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School management: Report suggests schools should be given more power

Echoing Cameron attack on education agencies, Centre for Policy Studies claims closures would reduce school bureaucracy

Echoing Cameron attack on education agencies, Centre for Policy Studies claims closures would reduce school bureaucracy

Original paper headline: More autonomy and fewer quangos: think-tank earmarks pound;633m savings

Schools should be given the power to set their own pay scales, train their own teachers and teach their own curriculum, according to a report published this week.

The increased autonomy would come about from the abolition of a number of school quangos and redirecting funds to the frontline in a bid to trim education spending by pound;633 million, it says.

The research - produced by right-of-centre think-tank the Centre for Policy Studies - examines 11 education quangos, which together receive pound;1.2 billion of funding from central government.

The paper echoed Tory leader David Cameron's speech last month, in which he claimed there are as many as 1,100 quangos and pledged a dramatic reduction of these agencies.

According to the CPS, the Training and Development Agency and the Qualifications and Curriculum Authority have seen their budgets swell by as much as pound;547 million and pound;100 million, respectively, within a decade.

At least seven of the education quangos should be abolished, it says.

Report calls for DCSF and GTC changes

Central to the paper is the recommendation that the Department for Children, Schools and Families should be transformed into the Department of Education, while organisations such as the General Teaching Council should become voluntary bodies.

Sam Talbot Rice, research director and report co-author, said the changes would reduce school bureaucracy while making significant in-roads in reducing education expenditure.

"Many of the education quangos are getting in the way of frontline requirements," Mr Talbot Rice said. "Although radical, our recommendations would help to free up schools and provide a concrete, workable means to save money while reducing the burden on teachers."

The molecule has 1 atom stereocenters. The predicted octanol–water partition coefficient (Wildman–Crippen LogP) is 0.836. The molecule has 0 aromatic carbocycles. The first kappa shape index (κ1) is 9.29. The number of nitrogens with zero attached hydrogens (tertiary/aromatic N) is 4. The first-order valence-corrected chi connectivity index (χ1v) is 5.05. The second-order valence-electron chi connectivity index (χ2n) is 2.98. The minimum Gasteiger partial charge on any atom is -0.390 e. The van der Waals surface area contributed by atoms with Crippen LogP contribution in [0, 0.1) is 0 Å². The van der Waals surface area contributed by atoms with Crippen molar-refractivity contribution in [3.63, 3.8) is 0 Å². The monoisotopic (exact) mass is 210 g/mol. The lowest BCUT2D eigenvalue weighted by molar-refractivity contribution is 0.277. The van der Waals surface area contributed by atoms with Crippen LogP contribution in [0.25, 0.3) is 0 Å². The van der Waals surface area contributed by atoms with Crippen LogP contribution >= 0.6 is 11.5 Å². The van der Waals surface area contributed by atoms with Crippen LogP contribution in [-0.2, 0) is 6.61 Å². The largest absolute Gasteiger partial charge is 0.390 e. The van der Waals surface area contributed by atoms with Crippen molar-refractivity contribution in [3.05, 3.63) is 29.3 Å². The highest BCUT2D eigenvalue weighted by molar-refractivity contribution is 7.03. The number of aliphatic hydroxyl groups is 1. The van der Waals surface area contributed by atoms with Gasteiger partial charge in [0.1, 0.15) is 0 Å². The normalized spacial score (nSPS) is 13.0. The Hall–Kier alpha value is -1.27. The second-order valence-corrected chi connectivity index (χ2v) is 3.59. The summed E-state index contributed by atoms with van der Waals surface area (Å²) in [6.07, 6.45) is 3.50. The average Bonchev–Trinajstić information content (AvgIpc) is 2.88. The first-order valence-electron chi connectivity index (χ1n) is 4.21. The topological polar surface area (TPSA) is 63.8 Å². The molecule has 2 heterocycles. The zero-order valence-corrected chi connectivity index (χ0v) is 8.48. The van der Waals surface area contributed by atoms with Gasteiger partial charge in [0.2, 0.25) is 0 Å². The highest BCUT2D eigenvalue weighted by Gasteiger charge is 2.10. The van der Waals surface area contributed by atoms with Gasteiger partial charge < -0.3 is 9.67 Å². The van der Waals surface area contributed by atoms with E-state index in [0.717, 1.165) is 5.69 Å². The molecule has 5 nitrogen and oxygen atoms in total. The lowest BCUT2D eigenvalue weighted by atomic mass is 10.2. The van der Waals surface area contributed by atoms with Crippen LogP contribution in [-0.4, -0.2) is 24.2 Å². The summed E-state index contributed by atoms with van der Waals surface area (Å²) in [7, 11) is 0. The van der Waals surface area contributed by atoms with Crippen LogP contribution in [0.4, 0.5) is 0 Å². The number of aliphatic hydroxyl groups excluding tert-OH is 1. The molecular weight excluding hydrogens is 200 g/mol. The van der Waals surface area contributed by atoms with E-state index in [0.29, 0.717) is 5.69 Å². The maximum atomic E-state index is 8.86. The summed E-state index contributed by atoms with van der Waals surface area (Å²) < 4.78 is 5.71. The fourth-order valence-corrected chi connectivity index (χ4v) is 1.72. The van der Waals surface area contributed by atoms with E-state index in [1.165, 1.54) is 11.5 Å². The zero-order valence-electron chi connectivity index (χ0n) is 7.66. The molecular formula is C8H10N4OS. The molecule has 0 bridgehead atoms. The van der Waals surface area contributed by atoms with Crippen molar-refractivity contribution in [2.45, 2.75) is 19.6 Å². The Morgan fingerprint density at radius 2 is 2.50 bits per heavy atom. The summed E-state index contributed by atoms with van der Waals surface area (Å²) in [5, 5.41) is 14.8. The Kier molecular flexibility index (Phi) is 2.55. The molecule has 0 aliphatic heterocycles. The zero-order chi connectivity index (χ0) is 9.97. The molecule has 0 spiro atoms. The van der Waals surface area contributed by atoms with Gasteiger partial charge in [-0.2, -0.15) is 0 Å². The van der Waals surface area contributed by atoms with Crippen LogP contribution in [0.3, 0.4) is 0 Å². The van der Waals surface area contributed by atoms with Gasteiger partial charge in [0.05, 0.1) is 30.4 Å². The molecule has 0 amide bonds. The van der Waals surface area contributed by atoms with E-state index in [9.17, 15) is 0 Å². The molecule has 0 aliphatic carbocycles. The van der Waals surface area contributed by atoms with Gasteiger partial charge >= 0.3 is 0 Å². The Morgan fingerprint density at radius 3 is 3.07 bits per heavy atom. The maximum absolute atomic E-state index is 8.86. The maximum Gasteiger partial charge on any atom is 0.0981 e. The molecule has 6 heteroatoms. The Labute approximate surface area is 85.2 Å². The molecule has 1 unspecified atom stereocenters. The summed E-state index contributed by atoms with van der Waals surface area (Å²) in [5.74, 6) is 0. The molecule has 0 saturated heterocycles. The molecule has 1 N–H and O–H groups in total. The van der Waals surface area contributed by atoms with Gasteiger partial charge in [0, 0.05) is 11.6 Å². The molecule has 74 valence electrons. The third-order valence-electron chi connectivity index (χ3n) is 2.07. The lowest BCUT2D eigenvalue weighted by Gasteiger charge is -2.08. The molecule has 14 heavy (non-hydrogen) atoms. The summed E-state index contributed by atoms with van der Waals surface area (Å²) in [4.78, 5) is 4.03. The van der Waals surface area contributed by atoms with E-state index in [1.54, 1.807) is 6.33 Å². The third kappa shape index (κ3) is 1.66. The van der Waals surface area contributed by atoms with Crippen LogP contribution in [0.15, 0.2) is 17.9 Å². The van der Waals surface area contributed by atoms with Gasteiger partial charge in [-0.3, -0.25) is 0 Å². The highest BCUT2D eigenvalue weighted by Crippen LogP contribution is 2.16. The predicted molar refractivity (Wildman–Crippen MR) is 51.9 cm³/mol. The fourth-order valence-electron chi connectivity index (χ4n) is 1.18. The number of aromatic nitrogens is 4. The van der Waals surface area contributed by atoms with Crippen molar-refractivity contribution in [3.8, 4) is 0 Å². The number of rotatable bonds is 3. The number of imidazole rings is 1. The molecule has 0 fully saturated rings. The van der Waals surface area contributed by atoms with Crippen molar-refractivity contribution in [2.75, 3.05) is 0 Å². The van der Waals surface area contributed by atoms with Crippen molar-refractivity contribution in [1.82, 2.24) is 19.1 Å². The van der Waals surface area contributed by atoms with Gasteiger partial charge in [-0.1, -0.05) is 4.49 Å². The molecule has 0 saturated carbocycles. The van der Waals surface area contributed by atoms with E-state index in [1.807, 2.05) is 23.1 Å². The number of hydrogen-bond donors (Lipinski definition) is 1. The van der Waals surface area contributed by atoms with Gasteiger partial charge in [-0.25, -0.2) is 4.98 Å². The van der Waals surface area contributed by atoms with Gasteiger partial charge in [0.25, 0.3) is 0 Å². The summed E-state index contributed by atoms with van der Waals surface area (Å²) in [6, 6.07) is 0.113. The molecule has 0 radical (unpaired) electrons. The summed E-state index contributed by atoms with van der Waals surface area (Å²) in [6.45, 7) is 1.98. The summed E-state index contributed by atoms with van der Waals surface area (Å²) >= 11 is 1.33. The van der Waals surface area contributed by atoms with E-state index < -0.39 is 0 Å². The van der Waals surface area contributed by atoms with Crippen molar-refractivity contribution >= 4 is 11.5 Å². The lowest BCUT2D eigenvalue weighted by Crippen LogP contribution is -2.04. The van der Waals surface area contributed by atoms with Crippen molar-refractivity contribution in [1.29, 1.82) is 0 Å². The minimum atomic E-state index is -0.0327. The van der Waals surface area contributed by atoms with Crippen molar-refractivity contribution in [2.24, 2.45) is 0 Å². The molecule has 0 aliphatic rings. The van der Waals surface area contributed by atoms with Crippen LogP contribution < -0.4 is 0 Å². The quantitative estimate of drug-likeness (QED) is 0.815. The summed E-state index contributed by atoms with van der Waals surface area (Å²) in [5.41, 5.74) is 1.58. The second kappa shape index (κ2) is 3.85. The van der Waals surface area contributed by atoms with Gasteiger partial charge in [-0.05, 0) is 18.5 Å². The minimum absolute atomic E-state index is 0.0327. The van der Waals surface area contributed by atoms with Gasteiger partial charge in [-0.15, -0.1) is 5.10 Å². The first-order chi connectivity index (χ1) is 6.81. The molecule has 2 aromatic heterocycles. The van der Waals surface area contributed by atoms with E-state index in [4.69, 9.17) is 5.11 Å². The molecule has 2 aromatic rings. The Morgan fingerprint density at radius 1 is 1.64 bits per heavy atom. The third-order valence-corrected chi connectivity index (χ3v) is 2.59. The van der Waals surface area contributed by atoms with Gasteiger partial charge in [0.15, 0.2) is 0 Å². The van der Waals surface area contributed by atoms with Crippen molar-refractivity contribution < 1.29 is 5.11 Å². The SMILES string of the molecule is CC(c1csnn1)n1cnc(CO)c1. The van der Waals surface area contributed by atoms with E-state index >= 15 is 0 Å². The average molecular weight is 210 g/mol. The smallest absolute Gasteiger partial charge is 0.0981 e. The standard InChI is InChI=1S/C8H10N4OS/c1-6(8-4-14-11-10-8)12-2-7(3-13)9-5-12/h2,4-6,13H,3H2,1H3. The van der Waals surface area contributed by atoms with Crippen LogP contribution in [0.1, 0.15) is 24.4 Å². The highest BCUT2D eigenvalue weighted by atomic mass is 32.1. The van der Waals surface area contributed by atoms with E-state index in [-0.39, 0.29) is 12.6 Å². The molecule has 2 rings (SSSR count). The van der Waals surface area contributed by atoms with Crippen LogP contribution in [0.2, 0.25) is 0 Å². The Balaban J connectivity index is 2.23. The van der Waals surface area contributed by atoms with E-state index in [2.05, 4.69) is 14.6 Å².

Enhanced school freedoms would include the abolition of Ofsted inspections - except for schools deemed to be failing, or where parents call for an inspection.

Conservatives welcome research

The Conservatives said the report had "shined a light" on how taxpayers' money is being spent.

Michael Gove, shadow schools secretary, said: "It is imperative that we secure value for money in education spending and that is why every effort has to be directed to identifying waste and unnecessary bureaucracy, so that we can concentrate resources where they are needed: in the classroom."

The Liberal Democrats said that at a time when class sizes are rising and schools need more money to support disadvantaged pupils, more money should be diverted to the frontline rather than "various bureaucracies".

David Laws, Lib Dem education spokesman, said: "The proliferation of education quangos has proved to be incredibly expensive and there's little evidence to suggest they have raised standards.

"At a time when public finances are being squeezed, there is clearly a need to consider whether all these quangos are necessary."

A DCSF spokesman said: "This report is based on fag-packet maths and the recommendations are a complete false economy as they shift workloads on to schools. Rather than helping teachers the report would increase workloads as schools would be managing all teacher training and pay negotiations."

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